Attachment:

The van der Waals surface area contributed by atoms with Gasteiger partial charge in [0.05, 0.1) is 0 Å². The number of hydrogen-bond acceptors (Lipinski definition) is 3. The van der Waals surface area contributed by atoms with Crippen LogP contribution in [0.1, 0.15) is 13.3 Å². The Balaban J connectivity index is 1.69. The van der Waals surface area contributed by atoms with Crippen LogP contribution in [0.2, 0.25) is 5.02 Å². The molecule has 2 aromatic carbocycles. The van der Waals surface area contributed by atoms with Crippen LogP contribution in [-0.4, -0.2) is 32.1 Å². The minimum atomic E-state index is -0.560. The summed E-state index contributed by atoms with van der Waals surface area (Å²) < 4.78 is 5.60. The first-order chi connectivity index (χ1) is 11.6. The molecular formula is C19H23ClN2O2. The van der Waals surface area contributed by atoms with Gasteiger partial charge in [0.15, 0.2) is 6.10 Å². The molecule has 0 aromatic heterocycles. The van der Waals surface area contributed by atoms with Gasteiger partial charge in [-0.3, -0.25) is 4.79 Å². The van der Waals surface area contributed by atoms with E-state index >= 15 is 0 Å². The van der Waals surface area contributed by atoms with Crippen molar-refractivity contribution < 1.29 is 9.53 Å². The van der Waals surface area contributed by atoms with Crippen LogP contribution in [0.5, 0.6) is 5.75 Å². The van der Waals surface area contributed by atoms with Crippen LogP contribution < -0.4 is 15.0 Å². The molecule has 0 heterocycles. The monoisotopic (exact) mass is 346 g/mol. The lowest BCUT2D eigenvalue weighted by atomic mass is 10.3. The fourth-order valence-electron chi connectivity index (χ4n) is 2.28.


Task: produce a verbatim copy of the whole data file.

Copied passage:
The van der Waals surface area contributed by atoms with Gasteiger partial charge in [0.05, 0.1) is 0 Å². The number of hydrogen-bond acceptors (Lipinski definition) is 3. The van der Waals surface area contributed by atoms with Crippen LogP contribution in [0.1, 0.15) is 13.3 Å². The Balaban J connectivity index is 1.69. The van der Waals surface area contributed by atoms with Crippen LogP contribution in [0.2, 0.25) is 5.02 Å². The molecule has 2 aromatic carbocycles. The van der Waals surface area contributed by atoms with Crippen LogP contribution in [-0.4, -0.2) is 32.1 Å². The minimum atomic E-state index is -0.560. The summed E-state index contributed by atoms with van der Waals surface area (Å²) < 4.78 is 5.60. The first-order chi connectivity index (χ1) is 11.6. The molecular formula is C19H23ClN2O2. The van der Waals surface area contributed by atoms with Gasteiger partial charge in [0.15, 0.2) is 6.10 Å². The molecule has 0 aromatic heterocycles. The van der Waals surface area contributed by atoms with Gasteiger partial charge in [-0.3, -0.25) is 4.79 Å². The van der Waals surface area contributed by atoms with E-state index >= 15 is 0 Å². The van der Waals surface area contributed by atoms with Crippen molar-refractivity contribution < 1.29 is 9.53 Å². The van der Waals surface area contributed by atoms with Crippen LogP contribution in [0.5, 0.6) is 5.75 Å². The van der Waals surface area contributed by atoms with Crippen LogP contribution < -0.4 is 15.0 Å². The molecule has 0 heterocycles. The monoisotopic (exact) mass is 346 g/mol. The lowest BCUT2D eigenvalue weighted by atomic mass is 10.3. The fourth-order valence-electron chi connectivity index (χ4n) is 2.28.